The interview was to be held in a five-star hotel in San Francisco. I had never been to San Francisco by myself. I had never been to a hotel. The few times we did family vacations, it was always camping, or, on a few choice occasions, we stayed in motels. I remember getting so excited about the mini soaps that some places had. But a HOTEL in a MAJOR CITY? It was too much for me. I asked my cousin Mike to go with me so I would have someone else there for moral support.
I was set to meet the two directors of the entire College Marketing division of Sony. They were both from New York. I had never been to New York; I had never even met anyone from New York. When their assistant called me to set up the interview, their accent sounded so cosmopolitan to my Californian ears.
Mike and I got to the hotel. It was a major country mouse moment, as I call them. This place had huge chandeliers, glass elevators, a doorman – it was just like I was in my own version of Pretty Woman or something. I had never seen such opalescence in real life. And I was there to potentially become part of it.
I had to go up to one of the director’s rooms – that is where they were holding the interviews. I had to leave Mike behind. With a wave, I walked over to the bank of imposing elevators, and ascended. I had never felt so nervous or sick in my life. I knew they would see right through me to the real beach rat kid from Santa Cruz I was, the chronically uncool and awkward nerd my Doc Martins and liquid eyeliner tried to conceal.
They explained the gig to me. The job was creating marketing and promotion plans for bands on the Sony labels, and executing them in the Bay Area, which included San Francisco, Santa Cruz, Oakland, Berkeley. It would mean driving bands around and spending a lot of time with artists. How did I feel about that? The two directors rattled off a list of bands who were immediately going to need plans written for them. Some new and unheard of bands like Rage Against the Machine, Pearl Jam and Ned’s Atomic Dustbin. I could not believe that this was an actual position that I would GET PAID FOR.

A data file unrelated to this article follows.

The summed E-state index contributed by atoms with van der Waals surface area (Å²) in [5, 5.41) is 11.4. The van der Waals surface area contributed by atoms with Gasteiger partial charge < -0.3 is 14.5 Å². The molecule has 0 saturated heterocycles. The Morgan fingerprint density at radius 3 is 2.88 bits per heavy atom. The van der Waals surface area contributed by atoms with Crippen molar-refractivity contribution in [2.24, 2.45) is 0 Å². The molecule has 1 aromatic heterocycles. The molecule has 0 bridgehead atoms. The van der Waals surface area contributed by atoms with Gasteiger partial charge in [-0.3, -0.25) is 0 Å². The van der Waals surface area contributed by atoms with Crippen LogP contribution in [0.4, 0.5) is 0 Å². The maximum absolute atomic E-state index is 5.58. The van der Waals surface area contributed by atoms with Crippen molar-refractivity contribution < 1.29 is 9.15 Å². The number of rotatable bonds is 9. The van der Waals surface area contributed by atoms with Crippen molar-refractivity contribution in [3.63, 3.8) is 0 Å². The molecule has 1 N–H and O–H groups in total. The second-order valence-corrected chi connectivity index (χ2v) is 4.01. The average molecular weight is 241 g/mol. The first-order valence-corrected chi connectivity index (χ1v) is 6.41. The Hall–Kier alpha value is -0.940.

I wish I could say I remember what exactly happened in that room, during that interview. I remember that I had brought along extra copies of my RESUME, on RESUME paper. This was a thing then- I still am a throwback in this way – when I have to do an interview, I still bring a hard copy of my CV on ‘nice’ ‘resume’ paper. I shook hands, I accepted the sparkling bottled water from the mini-bar(!!), I did my best to convey how music was my everything. It was all over in a flash, and before I knew it, I was back with Mike in the lobby. “How did it go?” he asked. I could not really say – I could not remember ever wanting anything as badly, as deep down in my belly. What I knew is that I had glimpsed into the possibility of what my life could be – and I wanted more.
A day later, I got the call. I was hired. And so it began.
Jen developed our BA (Hons) Commercial Music course and you can read more of her story in Make it in the music business (part six): The Funk Machine.